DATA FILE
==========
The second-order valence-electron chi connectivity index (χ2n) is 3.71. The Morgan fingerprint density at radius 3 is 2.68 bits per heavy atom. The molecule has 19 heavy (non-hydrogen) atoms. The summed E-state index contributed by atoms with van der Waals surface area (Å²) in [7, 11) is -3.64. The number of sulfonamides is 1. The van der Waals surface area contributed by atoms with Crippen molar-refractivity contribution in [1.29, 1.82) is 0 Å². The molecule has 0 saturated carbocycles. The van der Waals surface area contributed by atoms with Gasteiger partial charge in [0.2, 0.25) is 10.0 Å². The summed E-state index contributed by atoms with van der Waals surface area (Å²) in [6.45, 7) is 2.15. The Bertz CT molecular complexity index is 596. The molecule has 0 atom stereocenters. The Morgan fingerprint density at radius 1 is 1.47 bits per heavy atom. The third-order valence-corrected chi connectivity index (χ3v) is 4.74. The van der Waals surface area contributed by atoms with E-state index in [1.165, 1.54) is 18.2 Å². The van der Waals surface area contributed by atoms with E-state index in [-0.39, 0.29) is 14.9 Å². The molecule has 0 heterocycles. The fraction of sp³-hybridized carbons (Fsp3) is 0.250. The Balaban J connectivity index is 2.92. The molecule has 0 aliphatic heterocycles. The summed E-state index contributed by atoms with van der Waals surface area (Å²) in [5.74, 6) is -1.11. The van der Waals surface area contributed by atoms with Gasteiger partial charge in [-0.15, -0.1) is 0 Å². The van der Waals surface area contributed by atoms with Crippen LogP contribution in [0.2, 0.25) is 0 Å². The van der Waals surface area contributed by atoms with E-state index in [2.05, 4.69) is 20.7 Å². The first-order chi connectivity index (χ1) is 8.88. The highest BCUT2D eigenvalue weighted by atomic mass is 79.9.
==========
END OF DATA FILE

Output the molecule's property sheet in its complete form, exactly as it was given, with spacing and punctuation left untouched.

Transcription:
The second-order valence-electron chi connectivity index (χ2n) is 3.71. The Morgan fingerprint density at radius 3 is 2.68 bits per heavy atom. The molecule has 19 heavy (non-hydrogen) atoms. The summed E-state index contributed by atoms with van der Waals surface area (Å²) in [7, 11) is -3.64. The number of sulfonamides is 1. The van der Waals surface area contributed by atoms with Crippen molar-refractivity contribution in [1.29, 1.82) is 0 Å². The molecule has 0 saturated carbocycles. The van der Waals surface area contributed by atoms with Gasteiger partial charge in [0.2, 0.25) is 10.0 Å². The summed E-state index contributed by atoms with van der Waals surface area (Å²) in [6.45, 7) is 2.15. The Bertz CT molecular complexity index is 596. The molecule has 0 atom stereocenters. The Morgan fingerprint density at radius 1 is 1.47 bits per heavy atom. The third-order valence-corrected chi connectivity index (χ3v) is 4.74. The van der Waals surface area contributed by atoms with E-state index in [1.165, 1.54) is 18.2 Å². The van der Waals surface area contributed by atoms with E-state index in [-0.39, 0.29) is 14.9 Å². The molecule has 0 heterocycles. The fraction of sp³-hybridized carbons (Fsp3) is 0.250. The Balaban J connectivity index is 2.92. The molecule has 0 aliphatic heterocycles. The summed E-state index contributed by atoms with van der Waals surface area (Å²) in [5.74, 6) is -1.11. The van der Waals surface area contributed by atoms with Gasteiger partial charge in [-0.15, -0.1) is 0 Å². The van der Waals surface area contributed by atoms with Crippen LogP contribution in [0.2, 0.25) is 0 Å². The van der Waals surface area contributed by atoms with E-state index in [2.05, 4.69) is 20.7 Å². The first-order chi connectivity index (χ1) is 8.88. The highest BCUT2D eigenvalue weighted by atomic mass is 79.9.